Lawsuit alleges biometric privacy violations from face recognition algorithm training

Paravision’s cloud photo storage roots at issue

facial-recognition-database

Allegations that the Ever cloud photo service violated Illinois’ stringent biometric data privacy regulations have made Paravision the latest biometrics provider to face a civil suit under the statute.

Illinois resident Lynette Walton claims in a suit filed in California federal court that she used the Ever photo storage service, and the company used her images to train its facial recognition algorithms. The plaintiff is seeking class actions status, and the maximum damages of $5,000 per violation plus attorney’s fees.

The suit is filed in California federal court presumably because Paravision does not have offices or specifically market its service to people in Illinois, making it unlikely that state court would have jurisdiction, based on precedence.

The plaintiff alleges that she began using the service in 2017, and that the company profited from biometric processing of her images, through training its algorithm, without meeting BIPA’s informed consent requirements. These allegations are behind the plaintiff’s three related claims of statutory violations.

Ever AI updated its privacy policy in 2019 to note that uploaded images could be used in algorithm training, shortly before an NBC News report suggested images from Ever’s cloud service had been used to train the company’s facial recognition. The company shifted its focus to biometrics and rebranded to Paravision soon after, and announced it would shutter the free service and would not use the data uploaded to it for any purpose in August.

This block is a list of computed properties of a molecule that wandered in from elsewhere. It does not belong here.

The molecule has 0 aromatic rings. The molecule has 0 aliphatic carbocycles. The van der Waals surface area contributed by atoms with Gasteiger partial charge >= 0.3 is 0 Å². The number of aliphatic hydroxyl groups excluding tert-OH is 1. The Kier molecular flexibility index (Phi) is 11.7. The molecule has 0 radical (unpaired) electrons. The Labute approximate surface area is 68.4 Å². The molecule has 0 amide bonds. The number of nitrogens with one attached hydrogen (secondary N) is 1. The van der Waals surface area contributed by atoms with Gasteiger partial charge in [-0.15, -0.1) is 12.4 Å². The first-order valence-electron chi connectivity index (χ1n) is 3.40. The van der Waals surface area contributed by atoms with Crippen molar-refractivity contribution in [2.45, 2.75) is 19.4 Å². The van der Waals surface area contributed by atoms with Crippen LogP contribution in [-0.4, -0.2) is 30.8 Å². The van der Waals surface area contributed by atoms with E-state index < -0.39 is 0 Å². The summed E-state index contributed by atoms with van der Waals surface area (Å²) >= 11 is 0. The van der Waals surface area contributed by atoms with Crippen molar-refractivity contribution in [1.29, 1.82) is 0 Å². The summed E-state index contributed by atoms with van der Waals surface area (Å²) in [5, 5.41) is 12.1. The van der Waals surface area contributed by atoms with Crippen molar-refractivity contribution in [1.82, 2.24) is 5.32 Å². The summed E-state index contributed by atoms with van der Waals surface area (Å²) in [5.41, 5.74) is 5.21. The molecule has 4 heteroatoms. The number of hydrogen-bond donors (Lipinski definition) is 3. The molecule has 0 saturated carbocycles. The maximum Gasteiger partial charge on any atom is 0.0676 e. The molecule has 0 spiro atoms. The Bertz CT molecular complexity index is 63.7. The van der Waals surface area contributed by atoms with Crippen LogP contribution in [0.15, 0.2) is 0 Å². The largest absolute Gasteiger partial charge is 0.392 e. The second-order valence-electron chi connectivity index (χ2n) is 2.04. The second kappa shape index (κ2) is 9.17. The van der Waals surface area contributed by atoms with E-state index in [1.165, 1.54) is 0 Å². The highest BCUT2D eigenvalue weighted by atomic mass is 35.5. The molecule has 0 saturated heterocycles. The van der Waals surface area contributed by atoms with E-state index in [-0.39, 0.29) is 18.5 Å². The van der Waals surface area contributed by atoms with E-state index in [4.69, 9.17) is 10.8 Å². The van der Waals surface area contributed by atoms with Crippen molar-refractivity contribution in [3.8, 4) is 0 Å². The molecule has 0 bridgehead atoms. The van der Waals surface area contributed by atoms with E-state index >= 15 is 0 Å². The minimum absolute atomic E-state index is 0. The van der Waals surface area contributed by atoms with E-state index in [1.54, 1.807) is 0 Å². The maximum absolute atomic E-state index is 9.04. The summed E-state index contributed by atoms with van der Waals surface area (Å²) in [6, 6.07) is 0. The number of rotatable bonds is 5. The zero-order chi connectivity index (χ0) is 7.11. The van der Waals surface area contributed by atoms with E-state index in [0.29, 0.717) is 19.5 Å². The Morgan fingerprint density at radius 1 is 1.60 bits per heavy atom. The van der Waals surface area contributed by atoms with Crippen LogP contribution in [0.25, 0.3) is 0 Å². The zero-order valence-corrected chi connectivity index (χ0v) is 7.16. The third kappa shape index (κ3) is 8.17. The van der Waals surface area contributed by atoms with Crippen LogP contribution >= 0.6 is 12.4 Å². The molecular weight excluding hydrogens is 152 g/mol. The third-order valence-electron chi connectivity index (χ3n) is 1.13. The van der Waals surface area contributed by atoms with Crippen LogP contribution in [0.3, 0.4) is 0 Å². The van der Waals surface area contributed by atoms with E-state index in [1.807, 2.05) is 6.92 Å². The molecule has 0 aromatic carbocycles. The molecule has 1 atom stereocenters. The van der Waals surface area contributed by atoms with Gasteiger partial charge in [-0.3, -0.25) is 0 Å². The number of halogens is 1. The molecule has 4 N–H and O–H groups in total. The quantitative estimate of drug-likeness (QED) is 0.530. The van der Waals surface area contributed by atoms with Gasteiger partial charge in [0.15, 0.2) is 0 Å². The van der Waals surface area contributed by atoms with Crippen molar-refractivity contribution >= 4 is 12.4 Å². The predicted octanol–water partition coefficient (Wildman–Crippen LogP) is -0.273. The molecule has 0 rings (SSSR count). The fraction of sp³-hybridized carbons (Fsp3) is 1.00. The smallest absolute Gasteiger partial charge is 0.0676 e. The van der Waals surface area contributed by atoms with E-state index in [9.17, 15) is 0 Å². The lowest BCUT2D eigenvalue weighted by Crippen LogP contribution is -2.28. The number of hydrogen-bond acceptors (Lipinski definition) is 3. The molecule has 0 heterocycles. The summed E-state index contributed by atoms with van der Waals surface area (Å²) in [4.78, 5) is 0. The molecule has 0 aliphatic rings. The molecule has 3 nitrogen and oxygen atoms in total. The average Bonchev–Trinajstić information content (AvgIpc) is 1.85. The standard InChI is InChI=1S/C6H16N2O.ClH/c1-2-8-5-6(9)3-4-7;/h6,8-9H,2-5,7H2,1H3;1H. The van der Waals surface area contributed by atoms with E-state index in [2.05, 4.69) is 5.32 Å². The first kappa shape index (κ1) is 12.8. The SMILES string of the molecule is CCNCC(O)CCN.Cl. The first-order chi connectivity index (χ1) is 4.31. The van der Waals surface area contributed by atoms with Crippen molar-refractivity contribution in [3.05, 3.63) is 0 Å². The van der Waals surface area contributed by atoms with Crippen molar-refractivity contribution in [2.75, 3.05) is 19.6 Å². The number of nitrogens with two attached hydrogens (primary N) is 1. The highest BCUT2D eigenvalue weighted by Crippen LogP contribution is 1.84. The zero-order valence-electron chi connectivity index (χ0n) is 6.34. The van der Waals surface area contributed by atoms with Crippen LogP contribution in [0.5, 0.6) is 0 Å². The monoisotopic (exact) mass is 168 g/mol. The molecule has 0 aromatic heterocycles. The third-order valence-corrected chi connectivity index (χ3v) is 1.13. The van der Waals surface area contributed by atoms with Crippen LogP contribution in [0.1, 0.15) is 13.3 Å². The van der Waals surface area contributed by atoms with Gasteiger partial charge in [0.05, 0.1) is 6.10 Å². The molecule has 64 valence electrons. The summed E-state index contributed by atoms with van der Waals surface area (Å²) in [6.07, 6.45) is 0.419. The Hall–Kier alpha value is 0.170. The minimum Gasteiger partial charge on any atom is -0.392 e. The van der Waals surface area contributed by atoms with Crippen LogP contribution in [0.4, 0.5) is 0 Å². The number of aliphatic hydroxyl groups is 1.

The suit is striking in its similarity to the series of suits alleging BIPA violations by tech giants and one biometrics-focused company, FaceFirst, in the course of their use of a dataset created to reduce or eliminate bias in facial recognition. It is not yet clear if BIPA applies to algorithm training (even if Paravision did use the plaintiff’s images to do so, which is unproven), because individuals are not identified during the process.

Google’s recent motion to dismiss the suit against it on the grounds that any alleged actions in violation of BIPA did not occur in Illinois could also apply to Paravision.

Whether alleged procedural violations are sufficient to establish standing in federal court is also somewhat uncertain, as previous rulings have gone either way in similar cases.

David Oberly of Blank Rome’s new Biometric Privacy Team recently wrote in a Biometric Update guest post that with the legal landscape around facial recognition shifting rapidly, there are some pro-active steps companies can take to limit their risk of legal exposure.

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